Venus of Brassempouy
|Created||25,000 years ago|
|Discovered||1892 Brassempouy, France|
The Venus of Brassempouy (French: la Dame de Brassempouy, meaning "Lady of Brassempouy", or Dame à la Capuche, "Lady with the Hood") is a fragmentary ivory figurine from the Upper Palaeolithic. It was discovered in a cave at Brassempouy, France in 1892. About 25,000 years old, it is one of the earliest known realistic representations of a human face.
Brassempouy is a small village in the département of Landes in southwest France. Two caves near the village, 100 metres from each other, were among the first Paleolithic sites to be explored in France. They are known as the Galerie des Hyènes (Gallery of the Hyenas) and the Grotte du Pape (the "Pope's Cave"). The Venus of Brassempouy was discovered in the Pope's Cave in 1894, accompanied by at least eight other human figures. These may be an example of unfinished work, as if artist(s) carved several figurines at the same time.
P.E. Dubalen first explored the Grotte du Pape in 1881, followed by J. de Laporterie and Édouard Piette (1827–1906) from 1894 onwards. Since archaeological excavation techniques were then only starting to develop, they paid little attention to the stratigraphy of the site containing the remains. In 1892 the site was pillaged and disturbed almost beyond reconstruction by a field trip of amateurs from the Association française pour l’avancement de la science. Nevertheless, Piette described layers attributed to the late and middle Solutrean. He termed the bottom levels he reached as éburnéen (pale or white like ivory), in reference to the copious amounts of ivory works which they contained. Modern reanalysis of the site has been undertaken under the direction of Henri Delporte, 1981–2000.
In 1894, one of those strata, today recognized as Gravettian, yielded several fragments of statuettes, including the "Lady with the Hood". Piette saw the figures as closely related to the representations of animals of the Magdalenian. He developed a hypothetical chronology that was later refuted by Henri Breuil.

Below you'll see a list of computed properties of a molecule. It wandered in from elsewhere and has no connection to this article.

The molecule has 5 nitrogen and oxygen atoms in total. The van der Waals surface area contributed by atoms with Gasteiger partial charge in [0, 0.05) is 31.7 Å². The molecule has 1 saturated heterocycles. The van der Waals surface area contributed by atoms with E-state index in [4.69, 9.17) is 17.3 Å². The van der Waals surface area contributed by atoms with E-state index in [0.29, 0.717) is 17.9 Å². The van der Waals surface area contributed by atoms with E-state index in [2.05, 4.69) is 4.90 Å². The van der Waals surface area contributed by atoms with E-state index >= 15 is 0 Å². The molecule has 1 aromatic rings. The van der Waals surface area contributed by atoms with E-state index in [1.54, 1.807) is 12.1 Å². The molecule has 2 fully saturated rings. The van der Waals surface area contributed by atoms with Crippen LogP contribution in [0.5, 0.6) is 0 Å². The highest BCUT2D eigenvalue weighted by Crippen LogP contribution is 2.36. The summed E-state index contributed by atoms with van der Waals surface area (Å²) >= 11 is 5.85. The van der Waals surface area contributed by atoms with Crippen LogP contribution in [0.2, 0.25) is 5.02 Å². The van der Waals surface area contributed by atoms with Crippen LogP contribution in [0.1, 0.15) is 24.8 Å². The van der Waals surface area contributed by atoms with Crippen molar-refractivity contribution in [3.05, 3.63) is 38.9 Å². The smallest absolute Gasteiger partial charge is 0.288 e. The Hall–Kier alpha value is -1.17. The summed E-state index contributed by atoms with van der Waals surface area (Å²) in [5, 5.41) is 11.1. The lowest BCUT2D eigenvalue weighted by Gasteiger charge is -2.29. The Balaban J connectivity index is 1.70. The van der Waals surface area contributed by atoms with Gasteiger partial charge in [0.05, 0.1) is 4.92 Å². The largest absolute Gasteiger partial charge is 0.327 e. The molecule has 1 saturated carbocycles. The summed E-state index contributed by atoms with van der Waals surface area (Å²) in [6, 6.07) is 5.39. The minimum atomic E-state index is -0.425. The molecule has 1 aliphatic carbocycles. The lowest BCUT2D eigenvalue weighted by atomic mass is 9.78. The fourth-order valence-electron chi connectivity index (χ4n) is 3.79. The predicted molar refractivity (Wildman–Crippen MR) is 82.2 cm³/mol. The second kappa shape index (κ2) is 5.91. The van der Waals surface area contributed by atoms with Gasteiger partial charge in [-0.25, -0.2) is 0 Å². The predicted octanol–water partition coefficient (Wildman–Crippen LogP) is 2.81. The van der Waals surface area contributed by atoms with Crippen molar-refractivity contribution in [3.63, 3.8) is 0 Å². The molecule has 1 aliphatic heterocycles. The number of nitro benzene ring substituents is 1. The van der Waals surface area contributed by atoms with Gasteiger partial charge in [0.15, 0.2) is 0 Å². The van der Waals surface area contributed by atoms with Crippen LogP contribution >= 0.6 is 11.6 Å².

The Venus of Brassempouy was carved from mammoth ivory. According to archaeologist Paul Bahn the head is "unsexed, although it is usually called a 'Venus' or a 'lady'". The head is 3.65 cm high, 2.2 cm deep and 1.9 cm wide. The face is triangular and seems tranquil. While forehead, nose and brows are carved in relief, the mouth is absent. A vertical crack on the right side of the face is linked to the internal structure of the ivory. On the head is a checkerboard-like pattern formed by two series of shallow incisions at right angles to each other; it has been interpreted as a wig, a hood with geometric decoration, or simply a representation of hair.
Randall White observed in the Journal of Archaeological Method and Theory (December 2006), "The figurines emerged from the ground into a colonial intellectual and socio-political context nearly obsessed with matters of race." Although the style of representation is essentially realistic, the proportions of the head do not correspond exactly to any known human population of the present or past. Since the mid-twentieth century, interpretative questions have shifted from race to matters concerning womanhood and fertility, White has noted.